It’s always interesting to make vertical path decisions purely on the basis of how things look out the window from some distance away. As it turns out, I miss it slightly; when we roll out on a six-mile final, all four of the VASI lights are white. I pull the power all the way back, call for full flaps, and as soon as their drag drops the IAS below 150, ask for the gear. Fairly quickly, one of the white VASI lights turns red, and when another starts to turn pink I push in power to maintain Vref, trim out any control pressure, briefly take my hands off the wheel, and say to TL…“that looks about right, what do you think?” He replies, “yeah, looks fine to me, but you might want to stay five knots above Vref; we have lots of runway and it will give you a little more time in the flare.” Good idea.
Using the helpful landing hint, I touch down gently and we make exit G3 about halfway down the runway, which happens to be almost in front of the FBO. The tower clears us to Signature Flight, even while still on tower frequency. I call for the after-landing check list, which TL, with a bit more of “long arm” reaching, has already about half completed. The ramp guys have us park right in front of the FBO door and lend us a van to get dinner at the nearby Longhorn Steakhouse, where we get seated right away. The trip and check ride are going very well indeed.
It is well after dark by the time we get back from dinner. The Lear 40, all white and floodlit, with its engines looking like they are half the diameter of the fuselage, shines brightly just outside the FBO door, surrounded by orange traffic cones. We drink coffee and yawn until our VIP pax finally arrives at 10:30 and, while I get the clearance back to Seattle, TL briefs our pax and closes the door. As we taxi out, the controller voluntarily offers runway 21, even though runway 3 is being advertised as the active on the ATIS. That gives us a nearly straight shot at our destination of Boeing Field (BFI), and with a Lear’s low altitude burn rate, probably saves well over what we paid for dinner in fuel… good thinking on the controller’s part.
Ten minutes after takeoff, we are at FL 320 and shortly thereafter can see the entire Puget Sound basin from Olympia to the Canadian border, all lit up like a flat Christmas tree. Somewhere within that mass of light bulbs there is a beacon and two parallel lines of lights belonging to the runways on Boeing Field. The controller informs us to expect a visual approach to runway 31L, which, even after a fair amount of visual groping in the sea of lights below us, we just can’t make out. So I just turn inbound when the needle centers on the ILS that “long arm” has conveniently already set up.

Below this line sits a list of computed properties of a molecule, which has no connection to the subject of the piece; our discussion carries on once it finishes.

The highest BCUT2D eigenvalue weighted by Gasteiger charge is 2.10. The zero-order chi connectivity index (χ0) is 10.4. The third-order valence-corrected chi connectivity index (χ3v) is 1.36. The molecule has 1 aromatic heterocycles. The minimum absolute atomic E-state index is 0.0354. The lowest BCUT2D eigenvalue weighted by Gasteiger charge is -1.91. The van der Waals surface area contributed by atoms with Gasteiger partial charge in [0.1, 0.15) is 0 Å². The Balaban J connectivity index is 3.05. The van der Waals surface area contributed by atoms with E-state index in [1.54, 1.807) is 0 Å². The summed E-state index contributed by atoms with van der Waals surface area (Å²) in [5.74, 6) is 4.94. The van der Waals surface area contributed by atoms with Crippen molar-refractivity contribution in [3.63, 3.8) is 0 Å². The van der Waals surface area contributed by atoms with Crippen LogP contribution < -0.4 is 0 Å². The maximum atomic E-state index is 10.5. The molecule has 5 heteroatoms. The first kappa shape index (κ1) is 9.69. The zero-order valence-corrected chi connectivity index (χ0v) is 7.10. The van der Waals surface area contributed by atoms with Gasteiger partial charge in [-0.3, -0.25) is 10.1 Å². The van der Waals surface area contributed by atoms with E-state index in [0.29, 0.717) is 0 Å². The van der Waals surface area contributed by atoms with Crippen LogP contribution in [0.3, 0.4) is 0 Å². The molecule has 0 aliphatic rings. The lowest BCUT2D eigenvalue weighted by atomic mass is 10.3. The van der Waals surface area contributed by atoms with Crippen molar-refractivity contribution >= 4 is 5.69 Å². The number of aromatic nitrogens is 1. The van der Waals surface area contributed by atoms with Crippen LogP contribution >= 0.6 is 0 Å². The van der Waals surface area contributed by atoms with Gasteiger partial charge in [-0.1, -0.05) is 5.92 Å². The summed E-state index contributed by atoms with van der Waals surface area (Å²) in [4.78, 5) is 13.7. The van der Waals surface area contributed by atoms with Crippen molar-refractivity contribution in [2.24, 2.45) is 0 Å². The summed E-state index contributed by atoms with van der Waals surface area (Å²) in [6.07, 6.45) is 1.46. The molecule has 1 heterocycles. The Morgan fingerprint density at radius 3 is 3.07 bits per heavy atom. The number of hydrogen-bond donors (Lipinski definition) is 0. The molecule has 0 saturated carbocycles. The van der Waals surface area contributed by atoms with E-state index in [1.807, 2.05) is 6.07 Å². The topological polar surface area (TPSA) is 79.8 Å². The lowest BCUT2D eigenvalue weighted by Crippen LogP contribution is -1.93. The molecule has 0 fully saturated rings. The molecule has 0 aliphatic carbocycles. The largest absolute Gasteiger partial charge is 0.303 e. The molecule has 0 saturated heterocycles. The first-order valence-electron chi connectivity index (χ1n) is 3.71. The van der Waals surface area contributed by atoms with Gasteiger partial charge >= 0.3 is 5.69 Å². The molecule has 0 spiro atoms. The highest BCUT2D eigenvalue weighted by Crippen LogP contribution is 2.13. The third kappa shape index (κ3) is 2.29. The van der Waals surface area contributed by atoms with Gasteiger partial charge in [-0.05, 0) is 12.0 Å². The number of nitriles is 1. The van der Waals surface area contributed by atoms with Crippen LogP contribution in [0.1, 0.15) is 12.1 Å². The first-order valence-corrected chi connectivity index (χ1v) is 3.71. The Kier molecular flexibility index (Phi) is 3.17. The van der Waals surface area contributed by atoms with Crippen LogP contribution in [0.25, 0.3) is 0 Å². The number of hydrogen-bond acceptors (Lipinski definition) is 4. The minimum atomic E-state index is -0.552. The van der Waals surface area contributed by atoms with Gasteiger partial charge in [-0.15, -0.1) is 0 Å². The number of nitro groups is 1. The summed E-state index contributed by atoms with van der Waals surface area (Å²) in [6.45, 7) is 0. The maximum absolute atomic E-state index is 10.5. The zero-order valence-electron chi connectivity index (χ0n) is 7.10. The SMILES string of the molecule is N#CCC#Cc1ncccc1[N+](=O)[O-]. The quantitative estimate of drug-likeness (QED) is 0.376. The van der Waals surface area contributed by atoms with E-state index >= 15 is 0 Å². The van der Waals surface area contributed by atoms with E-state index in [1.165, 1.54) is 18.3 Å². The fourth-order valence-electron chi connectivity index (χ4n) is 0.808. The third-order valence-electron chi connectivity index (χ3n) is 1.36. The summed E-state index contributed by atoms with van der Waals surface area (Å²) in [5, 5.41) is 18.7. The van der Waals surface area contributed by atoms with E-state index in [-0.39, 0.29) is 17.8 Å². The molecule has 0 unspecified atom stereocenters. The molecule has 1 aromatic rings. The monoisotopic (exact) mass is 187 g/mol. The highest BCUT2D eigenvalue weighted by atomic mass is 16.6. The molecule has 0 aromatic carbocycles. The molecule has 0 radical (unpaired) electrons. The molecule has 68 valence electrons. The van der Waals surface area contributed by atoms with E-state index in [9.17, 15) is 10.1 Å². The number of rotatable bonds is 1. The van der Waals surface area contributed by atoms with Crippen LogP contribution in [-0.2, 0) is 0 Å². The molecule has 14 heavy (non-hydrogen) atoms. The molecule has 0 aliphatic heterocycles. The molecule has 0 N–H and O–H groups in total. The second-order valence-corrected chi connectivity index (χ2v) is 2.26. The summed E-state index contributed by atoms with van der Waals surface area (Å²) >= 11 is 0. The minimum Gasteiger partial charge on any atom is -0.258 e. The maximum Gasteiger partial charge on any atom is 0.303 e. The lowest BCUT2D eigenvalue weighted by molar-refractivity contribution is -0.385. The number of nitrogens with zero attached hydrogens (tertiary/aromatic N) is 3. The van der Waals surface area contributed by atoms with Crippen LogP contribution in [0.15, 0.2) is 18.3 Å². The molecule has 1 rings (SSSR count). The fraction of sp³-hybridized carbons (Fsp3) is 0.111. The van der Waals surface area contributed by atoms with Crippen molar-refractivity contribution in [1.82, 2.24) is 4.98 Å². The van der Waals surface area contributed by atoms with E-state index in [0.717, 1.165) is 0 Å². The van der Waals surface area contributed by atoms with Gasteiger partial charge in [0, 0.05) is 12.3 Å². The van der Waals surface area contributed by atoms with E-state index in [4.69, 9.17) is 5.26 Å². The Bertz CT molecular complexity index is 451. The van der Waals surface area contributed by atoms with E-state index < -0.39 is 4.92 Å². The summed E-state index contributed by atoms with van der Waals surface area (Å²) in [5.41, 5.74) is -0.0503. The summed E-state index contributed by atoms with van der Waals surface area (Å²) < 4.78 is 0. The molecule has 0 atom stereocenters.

We land and drop off our passenger at Clay Lacy, then immediately take off again. Five minutes later we are at 4,000 feet heading directly for BVS, which is just about 20 minutes away. I have the airplane on autopilot, with heading and altitude mode activated and pulling about 65% power, with the airspeed just below 250 knots. Everything is going just fine until I notice the airspeed slightly fading. This puzzles me until I see TL has used a “long arm” to sneakily reduce the left engine to idle.
An engine failure at reduced power is not commonly practiced and can sometimes be initially confusing, because you do not get all the other cues, such as engine noise changes, or sudden deceleration and rotation about the vertical axis. In addition, when an engine operating at low power goes to idle, there are no warning lights and the autopilot in a Lear 40 does a remarkably good job of quietly sacrificing airspeed in order to maintain heading and altitude. Fortunately, I clue in to what is happening before anything bad happens, click off the autopilot, push in power and rudder on the right side, announce a left engine failure and ask for the checklist, which TL again handily takes care of, using his “long arm” method.
By the time we have finished with the engine-failure exercise we are near our destination. The conditions are CAVU and I elect another visual approach, but this time I cheat slightly because I know the location of OPIXE, the IAF (initial approach fix), by ground reference, and so I just head the airplane to that location while descending to the crossing altitude of 3,000 feet. When we get there and turn from base to final, the VASI lights show two white and two red, like magic. The last landing of the required three is completely uneventful, although I do have to fuss more than I would like, getting the reverse-thrust levers stowed.
Ten minutes later, we are standing at the counter in the office doing the paperwork when “Long Arm Lewis” reaches way over from the other side to sign off my FAR 61.55 logbook entry…done for another year.
There is a lot to be said for a PNF with “long arms”.